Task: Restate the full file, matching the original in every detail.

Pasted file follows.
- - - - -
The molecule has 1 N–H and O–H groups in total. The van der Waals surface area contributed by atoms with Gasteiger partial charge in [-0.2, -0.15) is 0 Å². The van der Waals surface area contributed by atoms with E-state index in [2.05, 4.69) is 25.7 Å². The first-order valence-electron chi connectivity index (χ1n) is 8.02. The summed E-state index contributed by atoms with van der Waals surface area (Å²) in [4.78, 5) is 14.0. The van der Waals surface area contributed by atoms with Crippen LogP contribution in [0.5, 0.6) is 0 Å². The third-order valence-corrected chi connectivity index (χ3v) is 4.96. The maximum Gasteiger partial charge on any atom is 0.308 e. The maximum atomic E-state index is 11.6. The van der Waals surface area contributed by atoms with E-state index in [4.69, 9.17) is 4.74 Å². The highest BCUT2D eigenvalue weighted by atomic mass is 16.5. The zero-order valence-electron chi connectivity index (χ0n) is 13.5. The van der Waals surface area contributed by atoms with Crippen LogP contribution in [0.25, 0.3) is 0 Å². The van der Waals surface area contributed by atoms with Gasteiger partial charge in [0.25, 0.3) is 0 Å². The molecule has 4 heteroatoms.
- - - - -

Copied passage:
The molecule has 1 N–H and O–H groups in total. The van der Waals surface area contributed by atoms with Gasteiger partial charge in [-0.2, -0.15) is 0 Å². The van der Waals surface area contributed by atoms with E-state index in [2.05, 4.69) is 25.7 Å². The first-order valence-electron chi connectivity index (χ1n) is 8.02. The summed E-state index contributed by atoms with van der Waals surface area (Å²) in [4.78, 5) is 14.0. The van der Waals surface area contributed by atoms with Crippen LogP contribution in [0.5, 0.6) is 0 Å². The third-order valence-corrected chi connectivity index (χ3v) is 4.96. The maximum Gasteiger partial charge on any atom is 0.308 e. The maximum atomic E-state index is 11.6. The van der Waals surface area contributed by atoms with E-state index in [4.69, 9.17) is 4.74 Å². The highest BCUT2D eigenvalue weighted by atomic mass is 16.5. The zero-order valence-electron chi connectivity index (χ0n) is 13.5. The van der Waals surface area contributed by atoms with Crippen LogP contribution in [0.25, 0.3) is 0 Å². The van der Waals surface area contributed by atoms with Gasteiger partial charge in [0.25, 0.3) is 0 Å². The molecule has 4 heteroatoms.